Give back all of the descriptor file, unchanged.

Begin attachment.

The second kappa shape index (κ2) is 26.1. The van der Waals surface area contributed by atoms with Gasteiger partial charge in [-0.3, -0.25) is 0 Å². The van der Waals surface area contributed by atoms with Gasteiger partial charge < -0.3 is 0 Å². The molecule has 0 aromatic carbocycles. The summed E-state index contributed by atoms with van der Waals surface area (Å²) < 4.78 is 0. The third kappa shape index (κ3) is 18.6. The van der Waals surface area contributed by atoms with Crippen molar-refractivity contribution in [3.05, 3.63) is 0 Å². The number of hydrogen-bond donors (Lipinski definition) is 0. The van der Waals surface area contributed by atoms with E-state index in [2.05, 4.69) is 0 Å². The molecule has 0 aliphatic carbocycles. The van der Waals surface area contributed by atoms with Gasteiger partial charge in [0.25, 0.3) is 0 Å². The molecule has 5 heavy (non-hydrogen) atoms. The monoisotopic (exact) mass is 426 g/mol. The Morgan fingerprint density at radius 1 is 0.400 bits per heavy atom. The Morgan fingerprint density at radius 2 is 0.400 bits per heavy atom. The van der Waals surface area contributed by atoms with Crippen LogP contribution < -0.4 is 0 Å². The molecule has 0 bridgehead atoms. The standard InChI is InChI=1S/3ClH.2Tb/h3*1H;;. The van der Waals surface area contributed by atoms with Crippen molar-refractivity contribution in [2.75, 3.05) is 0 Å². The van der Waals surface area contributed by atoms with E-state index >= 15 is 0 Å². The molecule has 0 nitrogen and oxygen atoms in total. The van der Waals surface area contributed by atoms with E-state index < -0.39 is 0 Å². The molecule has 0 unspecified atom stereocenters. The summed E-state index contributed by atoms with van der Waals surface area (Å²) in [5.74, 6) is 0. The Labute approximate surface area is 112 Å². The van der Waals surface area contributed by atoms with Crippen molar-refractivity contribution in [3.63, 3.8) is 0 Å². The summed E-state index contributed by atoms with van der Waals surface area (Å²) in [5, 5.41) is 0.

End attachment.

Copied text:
The second kappa shape index (κ2) is 26.1. The van der Waals surface area contributed by atoms with Gasteiger partial charge in [-0.3, -0.25) is 0 Å². The van der Waals surface area contributed by atoms with Gasteiger partial charge < -0.3 is 0 Å². The molecule has 0 aromatic carbocycles. The summed E-state index contributed by atoms with van der Waals surface area (Å²) < 4.78 is 0. The third kappa shape index (κ3) is 18.6. The van der Waals surface area contributed by atoms with Crippen molar-refractivity contribution in [3.05, 3.63) is 0 Å². The number of hydrogen-bond donors (Lipinski definition) is 0. The van der Waals surface area contributed by atoms with E-state index in [2.05, 4.69) is 0 Å². The molecule has 0 aliphatic carbocycles. The van der Waals surface area contributed by atoms with Gasteiger partial charge in [0.25, 0.3) is 0 Å². The molecule has 5 heavy (non-hydrogen) atoms. The monoisotopic (exact) mass is 426 g/mol. The Morgan fingerprint density at radius 1 is 0.400 bits per heavy atom. The Morgan fingerprint density at radius 2 is 0.400 bits per heavy atom. The van der Waals surface area contributed by atoms with Crippen LogP contribution < -0.4 is 0 Å². The molecule has 0 bridgehead atoms. The standard InChI is InChI=1S/3ClH.2Tb/h3*1H;;. The van der Waals surface area contributed by atoms with Crippen molar-refractivity contribution in [2.75, 3.05) is 0 Å². The van der Waals surface area contributed by atoms with E-state index >= 15 is 0 Å². The molecule has 0 nitrogen and oxygen atoms in total. The van der Waals surface area contributed by atoms with E-state index < -0.39 is 0 Å². The molecule has 0 unspecified atom stereocenters. The summed E-state index contributed by atoms with van der Waals surface area (Å²) in [5.74, 6) is 0. The Labute approximate surface area is 112 Å². The van der Waals surface area contributed by atoms with Crippen molar-refractivity contribution in [3.63, 3.8) is 0 Å². The summed E-state index contributed by atoms with van der Waals surface area (Å²) in [5, 5.41) is 0.